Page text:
Cynon Valley MP Ann Clwyd faces re-selection by Labour
Cynon Valley MP Ann Clwyd faces re-selection to defend her seat at the general election, the Labour party has said.
The 77-year-old MP announced in February she was standing down after representing the area since 1984.
But in September Ms Clwyd said she had changed her mind after "many requests" from local voters that she reconsider.
Welsh Labour said the candidate selection was already in process after she announced she was stepping down.
In a letter to constituents, Ms Clwyd said: "I hope to stand again for re-election with your support."
She said the decision was taken after "careful consideration of the arguments put to me".
Ms Clwyd said at the time that she had received a "very enthusiastic" reaction from people to her decision.
It followed a row over Labour's decision to use an all-women shortlist to select her successor, which has been strongly opposed by the local party.
Cynon Valley Labour constituency secretary Alun Williams said the local party would go on "strike" and not take part in the candidate selection process if an all-women shortlist was imposed.
Welsh Labour responded to Mr Williams's comments by saying it would run the selection process if necessary.
Analysis by David Cornock, BBC Wales parliamentary correspondent
Ann Clwyd could be forgiven for thinking that she was helping Labour out by re-thinking her retirement plans.
Standing again would avoid the row provoked by the party's decision to choose her successor from an all-women shortlist.
That row prompted her local party to threaten to go "on strike".
But Labour insists it has to stick to its rules, and the seat will be advertised.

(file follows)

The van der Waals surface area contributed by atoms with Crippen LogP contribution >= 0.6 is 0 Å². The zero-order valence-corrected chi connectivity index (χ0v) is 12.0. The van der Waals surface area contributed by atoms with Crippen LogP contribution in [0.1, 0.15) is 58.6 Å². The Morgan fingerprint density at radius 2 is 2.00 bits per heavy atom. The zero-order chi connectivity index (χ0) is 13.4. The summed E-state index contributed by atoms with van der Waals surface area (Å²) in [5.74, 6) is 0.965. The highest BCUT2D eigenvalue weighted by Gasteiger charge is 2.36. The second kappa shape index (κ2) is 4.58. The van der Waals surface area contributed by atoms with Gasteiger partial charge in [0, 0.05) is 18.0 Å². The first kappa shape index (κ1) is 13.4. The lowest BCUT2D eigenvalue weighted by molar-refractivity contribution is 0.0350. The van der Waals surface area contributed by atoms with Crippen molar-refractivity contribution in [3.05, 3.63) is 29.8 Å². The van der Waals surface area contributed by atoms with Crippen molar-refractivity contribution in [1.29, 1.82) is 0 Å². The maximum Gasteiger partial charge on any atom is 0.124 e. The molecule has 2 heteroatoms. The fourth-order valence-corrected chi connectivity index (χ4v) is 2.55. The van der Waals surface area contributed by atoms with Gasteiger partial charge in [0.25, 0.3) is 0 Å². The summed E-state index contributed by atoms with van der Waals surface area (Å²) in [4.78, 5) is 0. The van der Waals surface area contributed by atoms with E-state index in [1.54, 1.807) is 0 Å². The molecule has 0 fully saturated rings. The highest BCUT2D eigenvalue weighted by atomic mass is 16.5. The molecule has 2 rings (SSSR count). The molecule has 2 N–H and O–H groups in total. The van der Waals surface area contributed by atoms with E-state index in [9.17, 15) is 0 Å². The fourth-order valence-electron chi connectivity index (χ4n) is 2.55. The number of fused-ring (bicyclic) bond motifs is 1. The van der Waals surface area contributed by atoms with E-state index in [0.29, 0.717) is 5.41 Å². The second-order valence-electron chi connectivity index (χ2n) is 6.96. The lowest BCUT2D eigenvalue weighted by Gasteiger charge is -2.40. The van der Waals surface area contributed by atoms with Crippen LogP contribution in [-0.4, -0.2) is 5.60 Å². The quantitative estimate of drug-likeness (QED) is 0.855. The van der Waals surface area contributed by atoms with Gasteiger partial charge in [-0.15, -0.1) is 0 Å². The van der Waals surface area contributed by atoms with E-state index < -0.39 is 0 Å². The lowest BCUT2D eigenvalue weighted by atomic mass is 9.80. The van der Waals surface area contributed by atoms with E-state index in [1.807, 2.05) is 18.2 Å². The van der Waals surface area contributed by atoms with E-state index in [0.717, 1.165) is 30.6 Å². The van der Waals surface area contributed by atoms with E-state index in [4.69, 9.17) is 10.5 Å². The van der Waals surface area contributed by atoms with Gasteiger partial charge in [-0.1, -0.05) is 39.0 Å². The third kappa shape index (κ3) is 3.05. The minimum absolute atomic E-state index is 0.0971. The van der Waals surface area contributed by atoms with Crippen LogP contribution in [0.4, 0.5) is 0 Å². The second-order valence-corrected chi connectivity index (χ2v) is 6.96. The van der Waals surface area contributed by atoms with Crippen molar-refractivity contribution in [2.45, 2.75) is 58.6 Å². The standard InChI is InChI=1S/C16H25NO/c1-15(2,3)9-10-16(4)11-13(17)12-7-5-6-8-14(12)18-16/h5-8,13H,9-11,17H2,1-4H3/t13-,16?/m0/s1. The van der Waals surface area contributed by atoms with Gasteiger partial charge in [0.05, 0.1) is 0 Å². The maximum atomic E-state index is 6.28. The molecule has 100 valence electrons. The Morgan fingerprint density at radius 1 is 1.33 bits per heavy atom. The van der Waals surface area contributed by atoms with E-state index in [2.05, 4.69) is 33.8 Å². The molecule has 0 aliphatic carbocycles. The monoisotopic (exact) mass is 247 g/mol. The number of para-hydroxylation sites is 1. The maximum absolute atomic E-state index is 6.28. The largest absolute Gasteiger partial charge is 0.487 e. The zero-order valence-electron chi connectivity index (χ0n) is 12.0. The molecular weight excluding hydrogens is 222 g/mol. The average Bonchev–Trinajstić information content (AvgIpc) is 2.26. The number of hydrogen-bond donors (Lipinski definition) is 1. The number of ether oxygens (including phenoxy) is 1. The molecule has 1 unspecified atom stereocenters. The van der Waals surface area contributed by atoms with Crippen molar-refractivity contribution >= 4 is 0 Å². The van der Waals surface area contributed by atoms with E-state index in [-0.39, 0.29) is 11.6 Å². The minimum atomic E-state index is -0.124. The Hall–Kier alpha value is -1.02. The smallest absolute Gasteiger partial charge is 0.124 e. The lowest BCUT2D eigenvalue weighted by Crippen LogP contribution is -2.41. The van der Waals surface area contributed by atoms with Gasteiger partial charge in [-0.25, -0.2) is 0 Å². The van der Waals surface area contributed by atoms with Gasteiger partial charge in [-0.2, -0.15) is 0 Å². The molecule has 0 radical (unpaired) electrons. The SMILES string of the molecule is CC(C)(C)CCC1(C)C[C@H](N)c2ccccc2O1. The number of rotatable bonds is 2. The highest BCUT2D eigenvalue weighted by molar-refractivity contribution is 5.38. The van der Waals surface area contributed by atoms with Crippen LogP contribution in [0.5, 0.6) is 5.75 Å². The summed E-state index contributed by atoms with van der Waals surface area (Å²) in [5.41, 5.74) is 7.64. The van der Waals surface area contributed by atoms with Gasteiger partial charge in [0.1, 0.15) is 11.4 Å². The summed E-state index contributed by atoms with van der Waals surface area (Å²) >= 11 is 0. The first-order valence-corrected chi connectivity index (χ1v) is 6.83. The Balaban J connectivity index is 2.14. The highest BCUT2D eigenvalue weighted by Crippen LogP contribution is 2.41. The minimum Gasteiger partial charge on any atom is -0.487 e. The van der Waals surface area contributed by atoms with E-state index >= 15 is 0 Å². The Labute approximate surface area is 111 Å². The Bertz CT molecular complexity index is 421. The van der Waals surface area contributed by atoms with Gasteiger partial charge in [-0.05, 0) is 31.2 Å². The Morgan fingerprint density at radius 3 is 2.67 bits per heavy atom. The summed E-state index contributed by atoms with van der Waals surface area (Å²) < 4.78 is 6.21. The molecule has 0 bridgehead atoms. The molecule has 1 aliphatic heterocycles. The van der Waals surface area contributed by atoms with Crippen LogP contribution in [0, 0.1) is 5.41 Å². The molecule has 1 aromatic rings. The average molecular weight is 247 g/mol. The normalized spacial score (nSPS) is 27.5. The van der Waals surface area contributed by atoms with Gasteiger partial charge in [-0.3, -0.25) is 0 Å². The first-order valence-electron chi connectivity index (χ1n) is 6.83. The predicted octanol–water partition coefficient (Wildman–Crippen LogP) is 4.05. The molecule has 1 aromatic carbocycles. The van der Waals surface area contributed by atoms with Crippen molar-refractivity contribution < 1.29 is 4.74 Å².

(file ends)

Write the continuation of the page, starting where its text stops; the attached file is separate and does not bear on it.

It's unclear if would-be Labour MPs will stand against Ms Clwyd or give her a free run.
If Cynon Valley activists do carry out their threat not to engage in the selection process, local party members will be asked to choose a candidate from a shortlist drawn up by Labour centrally.
Ms Clwyd, a former Labour shadow minister, has been outspoken on the state of the NHS following failings in the care of her husband at the University Hospital of Wales, Cardiff, in the days leading up to his death.
David Cameron appointed her as an adviser on how hospitals in England should handle complaints.
Ms Clwyd has represented the Cynon Valley since winning a by-election there in 1984.
She previously fought and lost Denbigh in 1970 and Gloucester in 1974 for Labour, and then served as a Euro MP for Mid and West Wales from 1979 to 1984.
Announcing her change of heart in September, Ms Clwyd said party officials had been aware of her decision for some time but she delayed making it public until after the Scottish referendum on independence.
A Welsh Labour spokesperson said: "Under established procedures a full selection takes place where a sitting MP announces their intention to stand down. The selection will begin later this month."
Labour's national executive committee will discuss on Tuesday whether to confirm a sub-committee's decision to press ahead with a full candidate selection process.
Ms Clwyd has been asked to comment.